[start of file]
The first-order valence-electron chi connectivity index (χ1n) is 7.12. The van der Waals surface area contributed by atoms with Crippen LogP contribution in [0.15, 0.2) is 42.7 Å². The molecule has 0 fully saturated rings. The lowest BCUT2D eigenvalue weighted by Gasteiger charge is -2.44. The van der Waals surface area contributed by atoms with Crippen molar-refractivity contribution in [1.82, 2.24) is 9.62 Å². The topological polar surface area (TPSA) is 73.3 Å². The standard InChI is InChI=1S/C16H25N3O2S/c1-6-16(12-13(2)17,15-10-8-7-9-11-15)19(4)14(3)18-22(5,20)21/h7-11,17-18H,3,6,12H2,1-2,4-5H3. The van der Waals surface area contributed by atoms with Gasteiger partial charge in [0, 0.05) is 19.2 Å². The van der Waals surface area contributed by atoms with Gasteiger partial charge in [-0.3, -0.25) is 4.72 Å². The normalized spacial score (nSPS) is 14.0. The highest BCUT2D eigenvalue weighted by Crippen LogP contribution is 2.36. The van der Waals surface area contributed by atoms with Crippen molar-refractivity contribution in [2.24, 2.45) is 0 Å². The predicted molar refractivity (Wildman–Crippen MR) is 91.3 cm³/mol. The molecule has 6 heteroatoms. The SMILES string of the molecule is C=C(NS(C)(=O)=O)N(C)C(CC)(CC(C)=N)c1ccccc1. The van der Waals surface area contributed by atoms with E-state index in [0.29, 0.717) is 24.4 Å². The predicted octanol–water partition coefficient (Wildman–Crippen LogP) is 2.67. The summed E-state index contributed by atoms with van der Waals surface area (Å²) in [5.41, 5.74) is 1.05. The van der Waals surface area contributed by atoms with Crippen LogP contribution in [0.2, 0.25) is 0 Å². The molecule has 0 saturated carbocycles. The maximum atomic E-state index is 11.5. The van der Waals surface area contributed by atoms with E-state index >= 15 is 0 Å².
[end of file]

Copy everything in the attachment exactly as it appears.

The first-order valence-electron chi connectivity index (χ1n) is 7.12. The van der Waals surface area contributed by atoms with Crippen LogP contribution in [0.15, 0.2) is 42.7 Å². The molecule has 0 fully saturated rings. The lowest BCUT2D eigenvalue weighted by Gasteiger charge is -2.44. The van der Waals surface area contributed by atoms with Crippen molar-refractivity contribution in [1.82, 2.24) is 9.62 Å². The topological polar surface area (TPSA) is 73.3 Å². The standard InChI is InChI=1S/C16H25N3O2S/c1-6-16(12-13(2)17,15-10-8-7-9-11-15)19(4)14(3)18-22(5,20)21/h7-11,17-18H,3,6,12H2,1-2,4-5H3. The van der Waals surface area contributed by atoms with Gasteiger partial charge in [0, 0.05) is 19.2 Å². The van der Waals surface area contributed by atoms with Gasteiger partial charge in [-0.3, -0.25) is 4.72 Å². The normalized spacial score (nSPS) is 14.0. The highest BCUT2D eigenvalue weighted by Crippen LogP contribution is 2.36. The van der Waals surface area contributed by atoms with Crippen molar-refractivity contribution in [2.24, 2.45) is 0 Å². The predicted molar refractivity (Wildman–Crippen MR) is 91.3 cm³/mol. The molecule has 6 heteroatoms. The SMILES string of the molecule is C=C(NS(C)(=O)=O)N(C)C(CC)(CC(C)=N)c1ccccc1. The van der Waals surface area contributed by atoms with E-state index in [0.29, 0.717) is 24.4 Å². The predicted octanol–water partition coefficient (Wildman–Crippen LogP) is 2.67. The summed E-state index contributed by atoms with van der Waals surface area (Å²) in [5.41, 5.74) is 1.05. The van der Waals surface area contributed by atoms with Crippen LogP contribution in [0.2, 0.25) is 0 Å². The molecule has 0 saturated carbocycles. The maximum atomic E-state index is 11.5. The van der Waals surface area contributed by atoms with E-state index >= 15 is 0 Å².